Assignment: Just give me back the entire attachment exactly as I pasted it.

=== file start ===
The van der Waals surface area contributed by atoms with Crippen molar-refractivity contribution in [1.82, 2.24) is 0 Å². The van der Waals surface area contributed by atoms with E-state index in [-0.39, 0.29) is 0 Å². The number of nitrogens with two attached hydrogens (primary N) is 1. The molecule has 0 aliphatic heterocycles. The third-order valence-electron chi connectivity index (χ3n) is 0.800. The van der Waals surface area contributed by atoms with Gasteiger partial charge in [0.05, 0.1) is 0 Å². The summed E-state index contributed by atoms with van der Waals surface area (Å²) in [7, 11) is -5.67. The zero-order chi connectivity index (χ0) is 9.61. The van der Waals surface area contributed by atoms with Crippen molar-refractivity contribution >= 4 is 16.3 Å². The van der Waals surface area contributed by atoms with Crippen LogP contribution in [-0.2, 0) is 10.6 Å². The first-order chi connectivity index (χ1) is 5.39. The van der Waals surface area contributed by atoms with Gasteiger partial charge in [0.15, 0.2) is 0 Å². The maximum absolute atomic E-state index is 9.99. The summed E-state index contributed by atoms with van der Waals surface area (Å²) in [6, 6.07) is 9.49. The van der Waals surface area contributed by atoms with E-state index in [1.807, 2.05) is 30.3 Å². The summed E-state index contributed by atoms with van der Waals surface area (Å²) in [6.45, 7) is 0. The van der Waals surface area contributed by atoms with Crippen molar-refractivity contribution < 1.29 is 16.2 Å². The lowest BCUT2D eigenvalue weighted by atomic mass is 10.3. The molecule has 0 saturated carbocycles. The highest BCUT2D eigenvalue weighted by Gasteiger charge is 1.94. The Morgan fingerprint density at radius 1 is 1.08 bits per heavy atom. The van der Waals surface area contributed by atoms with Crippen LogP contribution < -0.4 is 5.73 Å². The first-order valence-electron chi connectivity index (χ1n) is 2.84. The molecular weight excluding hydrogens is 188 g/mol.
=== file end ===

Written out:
The van der Waals surface area contributed by atoms with Crippen molar-refractivity contribution in [1.82, 2.24) is 0 Å². The van der Waals surface area contributed by atoms with E-state index in [-0.39, 0.29) is 0 Å². The number of nitrogens with two attached hydrogens (primary N) is 1. The molecule has 0 aliphatic heterocycles. The third-order valence-electron chi connectivity index (χ3n) is 0.800. The van der Waals surface area contributed by atoms with Gasteiger partial charge in [0.05, 0.1) is 0 Å². The summed E-state index contributed by atoms with van der Waals surface area (Å²) in [7, 11) is -5.67. The zero-order chi connectivity index (χ0) is 9.61. The van der Waals surface area contributed by atoms with Crippen molar-refractivity contribution >= 4 is 16.3 Å². The van der Waals surface area contributed by atoms with Crippen LogP contribution in [-0.2, 0) is 10.6 Å². The first-order chi connectivity index (χ1) is 5.39. The van der Waals surface area contributed by atoms with Gasteiger partial charge in [0.15, 0.2) is 0 Å². The maximum absolute atomic E-state index is 9.99. The summed E-state index contributed by atoms with van der Waals surface area (Å²) in [6, 6.07) is 9.49. The van der Waals surface area contributed by atoms with E-state index in [1.807, 2.05) is 30.3 Å². The summed E-state index contributed by atoms with van der Waals surface area (Å²) in [6.45, 7) is 0. The van der Waals surface area contributed by atoms with Crippen molar-refractivity contribution < 1.29 is 16.2 Å². The lowest BCUT2D eigenvalue weighted by atomic mass is 10.3. The molecule has 0 saturated carbocycles. The highest BCUT2D eigenvalue weighted by Gasteiger charge is 1.94. The Morgan fingerprint density at radius 1 is 1.08 bits per heavy atom. The van der Waals surface area contributed by atoms with Crippen LogP contribution < -0.4 is 5.73 Å². The first-order valence-electron chi connectivity index (χ1n) is 2.84. The molecular weight excluding hydrogens is 188 g/mol.